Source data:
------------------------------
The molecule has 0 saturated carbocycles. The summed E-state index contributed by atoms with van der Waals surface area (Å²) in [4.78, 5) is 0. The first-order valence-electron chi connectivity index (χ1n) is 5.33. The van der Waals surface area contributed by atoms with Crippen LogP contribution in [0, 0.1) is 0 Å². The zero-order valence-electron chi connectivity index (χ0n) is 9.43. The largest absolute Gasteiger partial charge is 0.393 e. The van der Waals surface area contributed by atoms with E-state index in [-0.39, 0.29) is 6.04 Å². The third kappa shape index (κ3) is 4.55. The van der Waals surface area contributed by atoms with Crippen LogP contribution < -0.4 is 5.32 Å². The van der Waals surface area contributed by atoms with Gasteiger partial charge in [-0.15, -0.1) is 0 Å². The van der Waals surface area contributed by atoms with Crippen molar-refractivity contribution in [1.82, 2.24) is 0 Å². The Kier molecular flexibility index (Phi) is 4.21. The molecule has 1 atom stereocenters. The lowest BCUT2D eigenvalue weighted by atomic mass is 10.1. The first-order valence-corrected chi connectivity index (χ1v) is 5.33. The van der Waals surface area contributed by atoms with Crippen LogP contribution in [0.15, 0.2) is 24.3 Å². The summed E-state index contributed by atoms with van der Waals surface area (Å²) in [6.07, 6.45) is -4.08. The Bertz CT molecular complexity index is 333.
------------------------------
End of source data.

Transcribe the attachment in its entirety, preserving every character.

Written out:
The molecule has 0 saturated carbocycles. The summed E-state index contributed by atoms with van der Waals surface area (Å²) in [4.78, 5) is 0. The first-order valence-electron chi connectivity index (χ1n) is 5.33. The van der Waals surface area contributed by atoms with Crippen LogP contribution in [0, 0.1) is 0 Å². The zero-order valence-electron chi connectivity index (χ0n) is 9.43. The largest absolute Gasteiger partial charge is 0.393 e. The van der Waals surface area contributed by atoms with E-state index in [-0.39, 0.29) is 6.04 Å². The third kappa shape index (κ3) is 4.55. The van der Waals surface area contributed by atoms with Crippen LogP contribution < -0.4 is 5.32 Å². The van der Waals surface area contributed by atoms with Gasteiger partial charge in [-0.15, -0.1) is 0 Å². The van der Waals surface area contributed by atoms with Crippen molar-refractivity contribution in [1.82, 2.24) is 0 Å². The Kier molecular flexibility index (Phi) is 4.21. The molecule has 1 atom stereocenters. The lowest BCUT2D eigenvalue weighted by atomic mass is 10.1. The first-order valence-corrected chi connectivity index (χ1v) is 5.33. The van der Waals surface area contributed by atoms with Crippen LogP contribution in [0.15, 0.2) is 24.3 Å². The summed E-state index contributed by atoms with van der Waals surface area (Å²) in [6.07, 6.45) is -4.08. The Bertz CT molecular complexity index is 333.